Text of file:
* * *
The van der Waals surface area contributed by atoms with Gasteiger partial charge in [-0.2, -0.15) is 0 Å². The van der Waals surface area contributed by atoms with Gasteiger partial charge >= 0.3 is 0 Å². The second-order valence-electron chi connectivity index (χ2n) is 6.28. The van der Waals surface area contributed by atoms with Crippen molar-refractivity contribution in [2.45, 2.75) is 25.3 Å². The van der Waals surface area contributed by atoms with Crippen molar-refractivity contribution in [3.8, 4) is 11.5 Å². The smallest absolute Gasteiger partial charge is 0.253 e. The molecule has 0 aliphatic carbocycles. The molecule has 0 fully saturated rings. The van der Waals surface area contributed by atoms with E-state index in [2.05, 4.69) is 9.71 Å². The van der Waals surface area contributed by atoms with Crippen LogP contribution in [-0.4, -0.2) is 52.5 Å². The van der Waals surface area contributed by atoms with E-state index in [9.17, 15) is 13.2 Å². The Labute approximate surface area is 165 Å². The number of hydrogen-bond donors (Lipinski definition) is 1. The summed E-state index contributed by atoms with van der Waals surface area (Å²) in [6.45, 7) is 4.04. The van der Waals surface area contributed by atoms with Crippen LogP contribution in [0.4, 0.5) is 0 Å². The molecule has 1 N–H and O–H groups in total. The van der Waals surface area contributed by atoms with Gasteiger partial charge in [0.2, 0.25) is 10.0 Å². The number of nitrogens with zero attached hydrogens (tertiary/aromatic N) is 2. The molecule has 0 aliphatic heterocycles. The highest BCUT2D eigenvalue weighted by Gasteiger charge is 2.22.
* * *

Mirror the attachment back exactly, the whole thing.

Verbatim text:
The van der Waals surface area contributed by atoms with Gasteiger partial charge in [-0.2, -0.15) is 0 Å². The van der Waals surface area contributed by atoms with Gasteiger partial charge >= 0.3 is 0 Å². The second-order valence-electron chi connectivity index (χ2n) is 6.28. The van der Waals surface area contributed by atoms with Crippen molar-refractivity contribution in [2.45, 2.75) is 25.3 Å². The van der Waals surface area contributed by atoms with Crippen molar-refractivity contribution in [3.8, 4) is 11.5 Å². The smallest absolute Gasteiger partial charge is 0.253 e. The molecule has 0 aliphatic carbocycles. The molecule has 0 fully saturated rings. The van der Waals surface area contributed by atoms with E-state index in [2.05, 4.69) is 9.71 Å². The van der Waals surface area contributed by atoms with Crippen LogP contribution in [-0.4, -0.2) is 52.5 Å². The van der Waals surface area contributed by atoms with E-state index in [9.17, 15) is 13.2 Å². The Labute approximate surface area is 165 Å². The number of hydrogen-bond donors (Lipinski definition) is 1. The summed E-state index contributed by atoms with van der Waals surface area (Å²) in [6.45, 7) is 4.04. The van der Waals surface area contributed by atoms with Crippen LogP contribution in [0.4, 0.5) is 0 Å². The molecule has 1 N–H and O–H groups in total. The van der Waals surface area contributed by atoms with Gasteiger partial charge in [0.2, 0.25) is 10.0 Å². The number of nitrogens with zero attached hydrogens (tertiary/aromatic N) is 2. The molecule has 0 aliphatic heterocycles. The highest BCUT2D eigenvalue weighted by Gasteiger charge is 2.22.